I got to ponder the question of why we choose a breed after I returned from the Refuge de Flassans last year with a hound and a mutt. And the second time, a couple of months later, with another hound. I’ve never had a hound in my life before. I don’t even know much about them except that of all the hounds I’ve cared for at Pension Milou, all had good temperaments. But that’s not why I chose them. There were eighty plus dogs to choose from at the refuge, so why two hounds?

All this got me to thinking about the dogs I’ve owned – or who have owned me.

My mother had no time for dogs – she actively disliked them - which is strange when I think how important they are to my life. There’s a childhood photograph of me, aged 5, with a West Highland white terrier who belonged to an aunt. We seem comfortable with each other although I barely remember the dog.

Then, when I was about 8 or 9 years old my mother allowed us to have a cocker spaniel and Boots, a black puppy with white face and feet arrived. Our mother didn’t look after him though as she was never home – we saw her on weekends. The housekeeper, Elsie, more our mother than our mother, cared for us and our dog. One day, when Boots was about a year old, I came home from school and he’d gone. Elsie told us that our mother had sent him away to the country because he brought too much mud into the house. I try to remember Boots but there’s an image, somewhere out of reach, of a happy, playful dog. Sometimes, in my mind, I see him flying, floating in the air – do I remember him? I don’t know. What I do remember is the total horror and loss when I walked in from school (even young children walked home from school alone in those safer days) to find Boots had gone. I think a brick wall to feeling went up that day and perhaps I blocked out a visual memory of him too.

Just now I found a photograph of Boots and me. I’d completely forgotten this photograph. I must have blocked even the photograph from my memory. Funny to think, all these years later, that a cocker spaniel, Tasha, one of my doggy clients, and looking not so very different to Boots, is featured on the first page of the Pension Milou website. I didn’t think about that till this very moment.

The next dog, some years later, was Nicky, a chocolate coloured miniature poodle. Why a poodle, I don’t know. Perhaps Elsie chose him. Nicky was never well and had to be put to sleep soon after he arrived. After Nicky came Nicky 2 and he was run over and killed by a car. I remember that day. He was not much more than a puppy when he saw a dog on the other side of the road, ran across and that was that. I remember his warm lifeless little body sticking out from under the wheel of the car. From then on I closed my heart to a dog - until much later in life, that is.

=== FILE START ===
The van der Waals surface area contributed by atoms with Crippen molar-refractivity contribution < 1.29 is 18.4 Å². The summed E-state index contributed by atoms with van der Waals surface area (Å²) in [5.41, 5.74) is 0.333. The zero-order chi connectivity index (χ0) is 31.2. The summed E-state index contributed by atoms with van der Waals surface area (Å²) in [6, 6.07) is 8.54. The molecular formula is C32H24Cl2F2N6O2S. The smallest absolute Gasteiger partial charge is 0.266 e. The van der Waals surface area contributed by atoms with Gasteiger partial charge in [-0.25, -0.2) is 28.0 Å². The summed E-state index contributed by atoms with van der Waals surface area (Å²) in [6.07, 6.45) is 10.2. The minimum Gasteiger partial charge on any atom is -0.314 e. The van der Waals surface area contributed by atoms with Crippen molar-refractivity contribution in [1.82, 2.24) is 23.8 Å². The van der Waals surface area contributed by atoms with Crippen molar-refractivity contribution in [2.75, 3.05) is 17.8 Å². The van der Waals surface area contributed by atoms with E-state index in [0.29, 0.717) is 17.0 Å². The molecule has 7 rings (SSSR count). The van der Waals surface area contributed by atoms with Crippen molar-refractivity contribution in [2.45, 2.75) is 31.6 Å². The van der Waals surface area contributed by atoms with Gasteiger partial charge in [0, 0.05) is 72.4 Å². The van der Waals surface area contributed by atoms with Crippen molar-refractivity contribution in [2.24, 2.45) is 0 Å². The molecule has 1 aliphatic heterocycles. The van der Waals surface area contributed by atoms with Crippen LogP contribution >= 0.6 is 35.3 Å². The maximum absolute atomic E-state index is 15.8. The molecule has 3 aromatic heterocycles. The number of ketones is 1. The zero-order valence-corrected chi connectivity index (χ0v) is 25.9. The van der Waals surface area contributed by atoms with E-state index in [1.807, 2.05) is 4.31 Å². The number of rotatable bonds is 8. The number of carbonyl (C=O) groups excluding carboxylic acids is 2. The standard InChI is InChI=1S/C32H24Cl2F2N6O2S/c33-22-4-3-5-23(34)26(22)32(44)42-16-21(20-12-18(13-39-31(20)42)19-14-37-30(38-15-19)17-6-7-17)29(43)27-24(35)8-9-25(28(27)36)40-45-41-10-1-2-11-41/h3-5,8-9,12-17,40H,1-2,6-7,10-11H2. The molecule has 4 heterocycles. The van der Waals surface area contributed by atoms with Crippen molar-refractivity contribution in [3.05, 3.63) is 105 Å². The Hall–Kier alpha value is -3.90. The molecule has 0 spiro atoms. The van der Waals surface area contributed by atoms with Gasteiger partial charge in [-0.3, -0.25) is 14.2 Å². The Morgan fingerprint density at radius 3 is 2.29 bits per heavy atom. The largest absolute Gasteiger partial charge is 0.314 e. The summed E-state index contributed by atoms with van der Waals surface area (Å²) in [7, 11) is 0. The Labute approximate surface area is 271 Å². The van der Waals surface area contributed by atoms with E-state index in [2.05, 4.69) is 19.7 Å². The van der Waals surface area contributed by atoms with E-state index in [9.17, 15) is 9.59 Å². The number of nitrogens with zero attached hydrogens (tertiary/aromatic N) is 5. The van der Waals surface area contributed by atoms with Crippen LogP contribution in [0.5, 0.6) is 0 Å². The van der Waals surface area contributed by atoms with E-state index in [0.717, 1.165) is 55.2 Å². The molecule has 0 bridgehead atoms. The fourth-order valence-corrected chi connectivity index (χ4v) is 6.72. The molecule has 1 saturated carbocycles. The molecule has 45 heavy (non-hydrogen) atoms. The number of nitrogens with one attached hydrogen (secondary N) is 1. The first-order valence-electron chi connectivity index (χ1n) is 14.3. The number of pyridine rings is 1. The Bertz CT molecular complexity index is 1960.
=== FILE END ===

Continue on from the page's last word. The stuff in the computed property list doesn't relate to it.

There was another childhood dog, again a chocolate poodle but called Brumas this time. Two dogs called Nicky and both dying so young - Nicky 3 would have been tempting fate and anyway, perhaps all children called their dogs Brumas at the time? Brumas was the first polar bear to be born and successfully reared in London zoo and he (although really he was a she) got a lot of publicity at the time. Brumas, the dog, lived till old age but he was far more my sister Sally’s dog than mine as I left home very young and would only see him when I came back to visit.

It wasn’t until years later, when I was married to Peter and living in Ealing that we got to thinking about a dog. But not for us. We used to visit Peter’s godmother on occasion. She lived by the sea in Kent and had recently been widowed.. She’d always had a dog, either a dachshund or a poodle, and Peter thought it might be an idea for her to have a dog to help her get over her husband’s death, get her out of the house, be a companion for her – all the usual things. So I made a habit of looking in the pet section of the London Evening Standard but every time a dachshund or a poodle was advertised, they were always far too expensive for us. We had little money in those days.

The day arrived though, when it all changed. On that day, I found an advert for poodle puppies in Plaistow and the price was only £6. That was more like it! I took the tube all the way to the East End of London. The puppies looked like poodles to me – white – although some seemed to have little brown patches. Of course they weren’t purebred. The breeder offered half a pedigree but I declined as I left with my chosen furry bundle.

That night I discovered in myself unknown maternal instincts – I worried about this little puppy, tried to settle her, cuddled her, endlessly got up to tend her in the night. Next day, off we went to Kent to present our gift to Peter’s godmother. She tooked at the puppy and said, ‘Oh goodness, no. I don’t want a dog. I wouldn’t be able to walk her. At my age I’d be frightened I’d slip and fall on a wet pavement.’ We tried to persuade her, of course, but there was no persuading.

So that was how Poppy arrived in our lives and how I fell in love with a dog again.

I'll post the second part of this next week and tell you how Old English Sheepdogs came into my life and how I met the dog of my life, Milou, an American cocker spaniel. And perhaps I’ll answer the question of why we choose a particular breed and there again, perhaps I won’t.

Why did you choose your breed of dog?
Related Posts with Thumbnails